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Embracing the “Virtue Economy” at the Social Enterprise Alliance conference, #SEASummit19

Kupendiza joined the Social Enterprise Alliance in early 2017.

 

I envisioned SEA as a small, poor, and humble community of people creating companies whose products and services directly address systemic inequities in society. I’m talking about homelessness; joblessness; poor health; incarceration; gender inequity; and inequities in education, healthcare, and capital investment. Oh, and the environmental effects of life on the wrong side of the tracks. I pictured them as a next generation of nonprofits, and doing good work, but…small, poor, humble.

 

Well, the Social Enterprise Alliance conference (#SEAsummit19) blasted those ideas out of my head. It was my first clue of the size and scale of the growing “virtue economy.” That “small community” that may have been birthed when cheap airline travel opened up the rest of the world to ordinary Westerners (the world according to Karen, lol.) is actually creating something new.

The organizational and issue-oriented silos, the poverty-mentality thinking about sustainability and fundraising, are gone. Once disjunct, very individual groups are now a web, massive and growing, and a lot of revolutionary thinking and dynamic collaboration is going on inside it.

The Big Tent

What I found at the SEA Summit in Chicago two years after wasting our year of corporate membership is a huge, dynamic ecosystem. It’s a Big Tent that encompasses organizations as diverse as The Lighthouse, Inspiration Kitchens, Vehicles for Change – and little outfits like us!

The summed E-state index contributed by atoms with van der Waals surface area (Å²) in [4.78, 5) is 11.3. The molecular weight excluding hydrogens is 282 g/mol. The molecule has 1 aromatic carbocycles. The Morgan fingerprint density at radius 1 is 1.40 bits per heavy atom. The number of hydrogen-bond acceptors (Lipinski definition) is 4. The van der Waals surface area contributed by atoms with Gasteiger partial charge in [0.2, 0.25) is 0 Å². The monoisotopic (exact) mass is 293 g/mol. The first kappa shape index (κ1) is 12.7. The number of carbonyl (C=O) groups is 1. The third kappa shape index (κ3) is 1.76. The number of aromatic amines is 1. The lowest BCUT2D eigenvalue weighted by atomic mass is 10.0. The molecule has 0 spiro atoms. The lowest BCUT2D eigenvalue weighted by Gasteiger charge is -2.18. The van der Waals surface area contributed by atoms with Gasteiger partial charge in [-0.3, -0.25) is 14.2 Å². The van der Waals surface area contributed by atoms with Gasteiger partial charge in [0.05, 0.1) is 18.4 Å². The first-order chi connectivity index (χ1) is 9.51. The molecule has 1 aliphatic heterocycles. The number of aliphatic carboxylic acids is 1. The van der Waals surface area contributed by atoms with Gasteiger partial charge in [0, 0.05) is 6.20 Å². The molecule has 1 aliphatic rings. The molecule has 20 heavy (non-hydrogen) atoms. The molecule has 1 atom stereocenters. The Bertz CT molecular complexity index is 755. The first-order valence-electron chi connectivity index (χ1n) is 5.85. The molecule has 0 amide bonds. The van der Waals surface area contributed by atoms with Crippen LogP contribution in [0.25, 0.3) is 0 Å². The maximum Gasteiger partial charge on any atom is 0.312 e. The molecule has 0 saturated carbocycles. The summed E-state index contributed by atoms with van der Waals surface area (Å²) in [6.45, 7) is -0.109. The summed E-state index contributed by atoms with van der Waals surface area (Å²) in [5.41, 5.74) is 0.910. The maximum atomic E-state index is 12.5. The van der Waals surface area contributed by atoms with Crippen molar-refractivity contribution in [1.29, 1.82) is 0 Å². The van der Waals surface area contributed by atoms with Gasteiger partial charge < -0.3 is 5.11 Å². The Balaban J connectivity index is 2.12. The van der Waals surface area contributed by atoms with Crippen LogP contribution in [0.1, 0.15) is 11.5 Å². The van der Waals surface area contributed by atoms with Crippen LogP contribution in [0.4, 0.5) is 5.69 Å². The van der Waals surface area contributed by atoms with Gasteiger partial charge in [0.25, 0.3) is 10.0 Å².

Under the tent are a legion of organizations increasingly working together, and actively mentoring and fostering the next generation. They’re starting to see themselves as no longer competing for funding, but helping each other develop market-driven solutions to the funding conundrum.

Under the tent is Gen Z, our next generation; and the first 100% digital natives. The youngest of these are still in their teens; the oldest are starting to run things. And they think differently. They are the fruit of Free Agent Nation, born to be independent. They want work that means something. They’ve been told they should work at something they’re passionate about. (God knows, nobody told me that!) They’ve already been laid off, or seen their parents buffeted about in the corporate world. And they, like the Millennials, may have student loans. Way more than any generation of Americans before them, they are likely to have an international view.

 

Maybe it’s just me, but I also felt a tidal wave of optimism at #SEAsummit19. I watched the Millenials operate as the leadership of this national organization, marveling at how easily they can build community across the entire planet.

There was plenty of gray hair in the room, as well, and that’s part of the excitement. The wealth of experience is being passed on, and the social enterprise sector is beginning to flex its economic muscle.

Social enterprise, defined

SEA graphic - What IS Social Enterprise?